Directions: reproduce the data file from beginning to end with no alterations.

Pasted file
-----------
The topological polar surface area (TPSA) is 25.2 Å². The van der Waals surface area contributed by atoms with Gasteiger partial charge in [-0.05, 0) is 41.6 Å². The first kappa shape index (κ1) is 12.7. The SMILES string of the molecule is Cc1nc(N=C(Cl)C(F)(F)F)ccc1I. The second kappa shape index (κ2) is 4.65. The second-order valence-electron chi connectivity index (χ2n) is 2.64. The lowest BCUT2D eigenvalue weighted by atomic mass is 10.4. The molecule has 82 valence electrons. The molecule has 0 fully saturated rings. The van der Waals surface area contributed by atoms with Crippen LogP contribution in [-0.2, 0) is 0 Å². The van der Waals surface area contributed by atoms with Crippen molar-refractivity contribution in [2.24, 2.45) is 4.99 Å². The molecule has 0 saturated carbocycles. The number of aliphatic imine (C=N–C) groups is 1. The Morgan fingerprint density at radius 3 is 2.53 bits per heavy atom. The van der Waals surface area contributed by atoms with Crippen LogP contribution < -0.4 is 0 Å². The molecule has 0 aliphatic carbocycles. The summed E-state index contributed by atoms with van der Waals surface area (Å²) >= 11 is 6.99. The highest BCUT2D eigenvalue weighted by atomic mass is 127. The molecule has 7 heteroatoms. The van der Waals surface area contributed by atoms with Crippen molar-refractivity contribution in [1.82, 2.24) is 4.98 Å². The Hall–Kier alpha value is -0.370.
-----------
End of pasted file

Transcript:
The topological polar surface area (TPSA) is 25.2 Å². The van der Waals surface area contributed by atoms with Gasteiger partial charge in [-0.05, 0) is 41.6 Å². The first kappa shape index (κ1) is 12.7. The SMILES string of the molecule is Cc1nc(N=C(Cl)C(F)(F)F)ccc1I. The second kappa shape index (κ2) is 4.65. The second-order valence-electron chi connectivity index (χ2n) is 2.64. The lowest BCUT2D eigenvalue weighted by atomic mass is 10.4. The molecule has 82 valence electrons. The molecule has 0 fully saturated rings. The van der Waals surface area contributed by atoms with Crippen LogP contribution in [-0.2, 0) is 0 Å². The van der Waals surface area contributed by atoms with Crippen molar-refractivity contribution in [2.24, 2.45) is 4.99 Å². The molecule has 0 saturated carbocycles. The number of aliphatic imine (C=N–C) groups is 1. The Morgan fingerprint density at radius 3 is 2.53 bits per heavy atom. The van der Waals surface area contributed by atoms with Crippen LogP contribution < -0.4 is 0 Å². The molecule has 0 aliphatic carbocycles. The summed E-state index contributed by atoms with van der Waals surface area (Å²) >= 11 is 6.99. The highest BCUT2D eigenvalue weighted by atomic mass is 127. The molecule has 7 heteroatoms. The van der Waals surface area contributed by atoms with Crippen molar-refractivity contribution in [1.82, 2.24) is 4.98 Å². The Hall–Kier alpha value is -0.370.